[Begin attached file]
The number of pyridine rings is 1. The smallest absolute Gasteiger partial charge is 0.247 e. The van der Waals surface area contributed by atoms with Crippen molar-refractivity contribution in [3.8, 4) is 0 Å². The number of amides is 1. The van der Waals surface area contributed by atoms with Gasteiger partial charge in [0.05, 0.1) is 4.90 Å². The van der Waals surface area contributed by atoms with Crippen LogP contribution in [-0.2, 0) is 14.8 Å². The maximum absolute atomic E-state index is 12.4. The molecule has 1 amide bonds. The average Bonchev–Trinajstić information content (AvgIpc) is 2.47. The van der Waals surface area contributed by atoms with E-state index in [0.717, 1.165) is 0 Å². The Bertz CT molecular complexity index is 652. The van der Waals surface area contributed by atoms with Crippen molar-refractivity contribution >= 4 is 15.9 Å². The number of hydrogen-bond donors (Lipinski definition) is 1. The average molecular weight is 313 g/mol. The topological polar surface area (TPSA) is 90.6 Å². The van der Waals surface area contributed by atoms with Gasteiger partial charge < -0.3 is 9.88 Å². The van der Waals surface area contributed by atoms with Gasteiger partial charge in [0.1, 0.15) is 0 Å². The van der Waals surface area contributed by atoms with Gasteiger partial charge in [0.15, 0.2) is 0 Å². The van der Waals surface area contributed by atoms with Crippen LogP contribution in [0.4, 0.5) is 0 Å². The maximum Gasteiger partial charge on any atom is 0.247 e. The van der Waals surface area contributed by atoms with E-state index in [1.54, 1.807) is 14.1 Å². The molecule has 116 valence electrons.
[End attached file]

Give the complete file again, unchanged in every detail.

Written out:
The number of pyridine rings is 1. The smallest absolute Gasteiger partial charge is 0.247 e. The van der Waals surface area contributed by atoms with Crippen molar-refractivity contribution in [3.8, 4) is 0 Å². The number of amides is 1. The van der Waals surface area contributed by atoms with Gasteiger partial charge in [0.05, 0.1) is 4.90 Å². The van der Waals surface area contributed by atoms with Crippen LogP contribution in [-0.2, 0) is 14.8 Å². The maximum absolute atomic E-state index is 12.4. The molecule has 1 amide bonds. The average Bonchev–Trinajstić information content (AvgIpc) is 2.47. The van der Waals surface area contributed by atoms with E-state index in [0.717, 1.165) is 0 Å². The Bertz CT molecular complexity index is 652. The van der Waals surface area contributed by atoms with Crippen molar-refractivity contribution >= 4 is 15.9 Å². The number of hydrogen-bond donors (Lipinski definition) is 1. The average molecular weight is 313 g/mol. The topological polar surface area (TPSA) is 90.6 Å². The van der Waals surface area contributed by atoms with Gasteiger partial charge < -0.3 is 9.88 Å². The van der Waals surface area contributed by atoms with Gasteiger partial charge in [0.1, 0.15) is 0 Å². The van der Waals surface area contributed by atoms with Gasteiger partial charge in [0.15, 0.2) is 0 Å². The van der Waals surface area contributed by atoms with Crippen LogP contribution in [0.4, 0.5) is 0 Å². The maximum Gasteiger partial charge on any atom is 0.247 e. The van der Waals surface area contributed by atoms with E-state index in [1.54, 1.807) is 14.1 Å². The molecule has 116 valence electrons.